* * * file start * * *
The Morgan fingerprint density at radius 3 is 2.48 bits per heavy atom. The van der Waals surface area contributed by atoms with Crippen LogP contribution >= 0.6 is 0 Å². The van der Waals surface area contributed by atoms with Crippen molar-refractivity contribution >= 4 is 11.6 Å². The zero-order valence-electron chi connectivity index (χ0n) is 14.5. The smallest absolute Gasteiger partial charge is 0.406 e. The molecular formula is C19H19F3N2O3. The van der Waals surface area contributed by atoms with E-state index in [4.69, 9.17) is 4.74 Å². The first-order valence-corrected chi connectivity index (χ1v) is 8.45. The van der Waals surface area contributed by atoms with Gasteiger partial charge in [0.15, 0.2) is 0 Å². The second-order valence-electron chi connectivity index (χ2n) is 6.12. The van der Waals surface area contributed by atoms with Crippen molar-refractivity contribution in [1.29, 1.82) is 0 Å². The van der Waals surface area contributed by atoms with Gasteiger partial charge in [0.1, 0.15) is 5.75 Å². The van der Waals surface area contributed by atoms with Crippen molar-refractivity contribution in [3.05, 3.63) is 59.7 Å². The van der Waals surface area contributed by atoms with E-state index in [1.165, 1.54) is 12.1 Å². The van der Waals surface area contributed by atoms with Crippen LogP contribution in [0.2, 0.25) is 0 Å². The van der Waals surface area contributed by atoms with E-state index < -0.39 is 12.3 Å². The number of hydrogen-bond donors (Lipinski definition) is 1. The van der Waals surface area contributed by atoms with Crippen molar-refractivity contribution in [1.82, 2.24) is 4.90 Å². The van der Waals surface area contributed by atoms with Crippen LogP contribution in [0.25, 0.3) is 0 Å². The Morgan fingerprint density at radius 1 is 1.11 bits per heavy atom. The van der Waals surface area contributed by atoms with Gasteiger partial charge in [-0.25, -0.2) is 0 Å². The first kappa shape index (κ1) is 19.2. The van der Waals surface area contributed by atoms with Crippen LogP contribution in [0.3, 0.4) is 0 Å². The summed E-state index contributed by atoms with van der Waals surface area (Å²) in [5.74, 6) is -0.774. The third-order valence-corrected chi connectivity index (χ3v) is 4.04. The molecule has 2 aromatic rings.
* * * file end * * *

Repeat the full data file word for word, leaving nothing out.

The Morgan fingerprint density at radius 3 is 2.48 bits per heavy atom. The van der Waals surface area contributed by atoms with Crippen LogP contribution >= 0.6 is 0 Å². The van der Waals surface area contributed by atoms with Crippen molar-refractivity contribution >= 4 is 11.6 Å². The zero-order valence-electron chi connectivity index (χ0n) is 14.5. The smallest absolute Gasteiger partial charge is 0.406 e. The molecular formula is C19H19F3N2O3. The van der Waals surface area contributed by atoms with E-state index in [4.69, 9.17) is 4.74 Å². The first-order valence-corrected chi connectivity index (χ1v) is 8.45. The van der Waals surface area contributed by atoms with Gasteiger partial charge in [0.15, 0.2) is 0 Å². The second-order valence-electron chi connectivity index (χ2n) is 6.12. The van der Waals surface area contributed by atoms with Crippen molar-refractivity contribution in [1.29, 1.82) is 0 Å². The van der Waals surface area contributed by atoms with Gasteiger partial charge in [0.1, 0.15) is 5.75 Å². The van der Waals surface area contributed by atoms with Crippen molar-refractivity contribution in [3.05, 3.63) is 59.7 Å². The van der Waals surface area contributed by atoms with E-state index in [1.165, 1.54) is 12.1 Å². The van der Waals surface area contributed by atoms with Crippen LogP contribution in [0.2, 0.25) is 0 Å². The van der Waals surface area contributed by atoms with E-state index < -0.39 is 12.3 Å². The number of hydrogen-bond donors (Lipinski definition) is 1. The van der Waals surface area contributed by atoms with Crippen molar-refractivity contribution in [1.82, 2.24) is 4.90 Å². The van der Waals surface area contributed by atoms with Crippen LogP contribution in [0.25, 0.3) is 0 Å². The Morgan fingerprint density at radius 1 is 1.11 bits per heavy atom. The van der Waals surface area contributed by atoms with Gasteiger partial charge in [-0.25, -0.2) is 0 Å². The first kappa shape index (κ1) is 19.2. The van der Waals surface area contributed by atoms with Crippen LogP contribution in [0.3, 0.4) is 0 Å². The summed E-state index contributed by atoms with van der Waals surface area (Å²) in [5.74, 6) is -0.774. The third-order valence-corrected chi connectivity index (χ3v) is 4.04. The molecule has 2 aromatic rings.